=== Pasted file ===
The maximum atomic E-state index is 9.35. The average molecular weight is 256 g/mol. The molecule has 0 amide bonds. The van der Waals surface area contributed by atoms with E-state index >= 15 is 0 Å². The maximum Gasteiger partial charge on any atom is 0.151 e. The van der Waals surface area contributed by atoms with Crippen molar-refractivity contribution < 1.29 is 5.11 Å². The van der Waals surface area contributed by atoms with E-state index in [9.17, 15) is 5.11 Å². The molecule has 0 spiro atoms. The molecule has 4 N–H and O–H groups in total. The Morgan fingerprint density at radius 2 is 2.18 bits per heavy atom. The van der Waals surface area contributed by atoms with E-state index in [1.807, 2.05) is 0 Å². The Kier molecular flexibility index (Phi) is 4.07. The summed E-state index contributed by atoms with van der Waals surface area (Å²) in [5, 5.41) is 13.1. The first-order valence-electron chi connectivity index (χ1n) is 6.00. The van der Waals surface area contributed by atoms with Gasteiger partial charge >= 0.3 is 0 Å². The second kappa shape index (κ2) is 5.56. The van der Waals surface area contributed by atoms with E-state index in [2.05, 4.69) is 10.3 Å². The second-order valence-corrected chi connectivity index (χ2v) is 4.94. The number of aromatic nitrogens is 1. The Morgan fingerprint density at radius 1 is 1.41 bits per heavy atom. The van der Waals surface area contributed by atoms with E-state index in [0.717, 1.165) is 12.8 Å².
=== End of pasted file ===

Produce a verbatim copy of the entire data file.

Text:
The maximum atomic E-state index is 9.35. The average molecular weight is 256 g/mol. The molecule has 0 amide bonds. The van der Waals surface area contributed by atoms with E-state index >= 15 is 0 Å². The maximum Gasteiger partial charge on any atom is 0.151 e. The van der Waals surface area contributed by atoms with Crippen molar-refractivity contribution < 1.29 is 5.11 Å². The van der Waals surface area contributed by atoms with E-state index in [9.17, 15) is 5.11 Å². The molecule has 0 spiro atoms. The molecule has 4 N–H and O–H groups in total. The Morgan fingerprint density at radius 2 is 2.18 bits per heavy atom. The van der Waals surface area contributed by atoms with E-state index in [1.807, 2.05) is 0 Å². The Kier molecular flexibility index (Phi) is 4.07. The summed E-state index contributed by atoms with van der Waals surface area (Å²) in [5, 5.41) is 13.1. The first-order valence-electron chi connectivity index (χ1n) is 6.00. The van der Waals surface area contributed by atoms with Gasteiger partial charge >= 0.3 is 0 Å². The second kappa shape index (κ2) is 5.56. The van der Waals surface area contributed by atoms with E-state index in [2.05, 4.69) is 10.3 Å². The second-order valence-corrected chi connectivity index (χ2v) is 4.94. The number of aromatic nitrogens is 1. The Morgan fingerprint density at radius 1 is 1.41 bits per heavy atom. The van der Waals surface area contributed by atoms with E-state index in [0.717, 1.165) is 12.8 Å².